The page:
Sunday, May 19, 2024
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Book Review: Parrots Prove Deadly by Clea Simon

parrots prove deadly cover
Parrots Prove Deadly

Pru Marlowe is just your average person living in a big older home in a small town, trying to get on her feet and stay there, maybe trying to run a little farther from her past and stay non-committal in a relationship, the perfect setting for a cozy mystery.

Except that she can hear animals speak, and she’s the only human around who can, and they always end up helping her solve mysteries she had not had any intention of stepping into, and the genre becomes…pet noir.

In Parrots Prove Deadly by Clea Simon Pru has been hired as an animal behaviorist to retrain an African gray parrot named Randolph for a new home – apparently he’s learned some pretty salty language from his elderly owner, Polly Larkin, recently deceased. He’s intended for a home with Polly’s son who objects to his children hearing “full of crap”, “ignorant slut” and worse. Pru admits she’s not as well-versed with birds as she is with other animals but she’ll give it a go.

As Pru begins working with the bird in Polly’s apartment while Polly’s daughter cleans and packs and argues with her brother, Pru hears a pattern in Randolph’s patois that broadly hints something was amiss around Polly’s death, and she notes the bird’s general stress level and his bald patches from pulling his own feathers with growing suspicion.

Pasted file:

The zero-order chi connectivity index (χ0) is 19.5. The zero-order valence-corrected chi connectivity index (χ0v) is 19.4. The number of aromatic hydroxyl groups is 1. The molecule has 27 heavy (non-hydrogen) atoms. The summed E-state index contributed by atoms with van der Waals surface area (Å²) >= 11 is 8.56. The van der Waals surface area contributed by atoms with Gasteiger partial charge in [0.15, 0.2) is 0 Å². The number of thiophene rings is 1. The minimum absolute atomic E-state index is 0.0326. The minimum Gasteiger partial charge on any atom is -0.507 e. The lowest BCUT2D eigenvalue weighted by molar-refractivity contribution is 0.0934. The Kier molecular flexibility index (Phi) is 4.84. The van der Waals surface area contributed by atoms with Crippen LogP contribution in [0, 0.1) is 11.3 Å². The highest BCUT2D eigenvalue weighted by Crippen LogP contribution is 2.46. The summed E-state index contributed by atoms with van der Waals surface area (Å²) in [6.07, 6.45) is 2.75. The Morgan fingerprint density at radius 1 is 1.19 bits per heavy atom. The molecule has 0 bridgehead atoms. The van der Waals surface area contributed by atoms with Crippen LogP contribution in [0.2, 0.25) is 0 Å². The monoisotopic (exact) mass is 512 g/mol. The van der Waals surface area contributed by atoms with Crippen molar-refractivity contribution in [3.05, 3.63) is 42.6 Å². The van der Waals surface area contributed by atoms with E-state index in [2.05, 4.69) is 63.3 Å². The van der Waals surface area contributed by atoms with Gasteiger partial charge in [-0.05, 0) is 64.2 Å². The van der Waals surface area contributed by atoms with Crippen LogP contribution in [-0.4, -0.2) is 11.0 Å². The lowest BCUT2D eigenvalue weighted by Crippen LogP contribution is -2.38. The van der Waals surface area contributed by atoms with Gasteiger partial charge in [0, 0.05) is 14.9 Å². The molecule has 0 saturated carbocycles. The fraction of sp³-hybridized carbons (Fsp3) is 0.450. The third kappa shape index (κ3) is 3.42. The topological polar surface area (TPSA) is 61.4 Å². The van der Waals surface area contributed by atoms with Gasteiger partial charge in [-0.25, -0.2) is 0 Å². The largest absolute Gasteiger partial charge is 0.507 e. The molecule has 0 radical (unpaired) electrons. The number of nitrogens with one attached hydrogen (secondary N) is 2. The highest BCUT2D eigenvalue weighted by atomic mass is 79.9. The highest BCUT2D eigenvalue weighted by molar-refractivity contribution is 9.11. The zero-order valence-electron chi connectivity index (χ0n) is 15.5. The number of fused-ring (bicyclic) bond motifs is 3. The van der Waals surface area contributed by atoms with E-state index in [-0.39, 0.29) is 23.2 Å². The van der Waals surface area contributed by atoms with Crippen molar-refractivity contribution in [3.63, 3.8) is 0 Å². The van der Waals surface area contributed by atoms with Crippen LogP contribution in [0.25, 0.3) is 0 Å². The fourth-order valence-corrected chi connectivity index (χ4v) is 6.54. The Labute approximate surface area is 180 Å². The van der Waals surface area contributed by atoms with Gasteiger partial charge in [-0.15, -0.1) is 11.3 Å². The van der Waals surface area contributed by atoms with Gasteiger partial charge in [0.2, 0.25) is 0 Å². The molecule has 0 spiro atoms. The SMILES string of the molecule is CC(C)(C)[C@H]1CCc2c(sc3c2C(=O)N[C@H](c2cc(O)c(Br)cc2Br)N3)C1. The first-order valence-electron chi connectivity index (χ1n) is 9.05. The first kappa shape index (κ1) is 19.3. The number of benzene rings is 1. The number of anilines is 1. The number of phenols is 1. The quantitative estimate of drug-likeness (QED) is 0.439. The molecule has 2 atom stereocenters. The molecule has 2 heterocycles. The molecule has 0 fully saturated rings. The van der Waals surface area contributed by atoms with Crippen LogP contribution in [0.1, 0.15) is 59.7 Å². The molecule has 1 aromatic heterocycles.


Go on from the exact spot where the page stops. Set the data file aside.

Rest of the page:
Pru’s special ability is based on the idea that animals can “read” us and understand our speech, not necessarily our verbal thoughts and sayings, but our emotional state and our intent, and unlike the humans around us animals will respond to the sense they feel from us as we interact with them in the same way they respond to the rest of their environment. But each of the animals in the story – her long-time feline companion Wallis, the parrot Randolph, the assistance dog Buster belonging to Polly’s neighbor, a Bichon named Bitsy who prefers “Growler” who Pru walks daily, a raccoon trapped by one of the human characters in the story and a ferret named Frank – has its own style and ability to communicate, from Wallis’s complete sentences to sensing the raccoon’s changing emotions and simple single words. While they also think and communicate in a running slideshow of images, Pru communicates with them in her own natural human language as well as simple words and visualizing images that correspond with what she wants to communicate to them.

She has, of course, the deepest relationship with 12-year-old tabby Wallis, with whom she regularly consults, and each of the animals offers her clues to the mystery she is trying to solve in her encounters with them. The clues are often puzzling, but as the story progresses they help fit the pieces together. In this way the animal characters are just as highly developed as the human characters, and the animals stay in character in the same way the human characters do.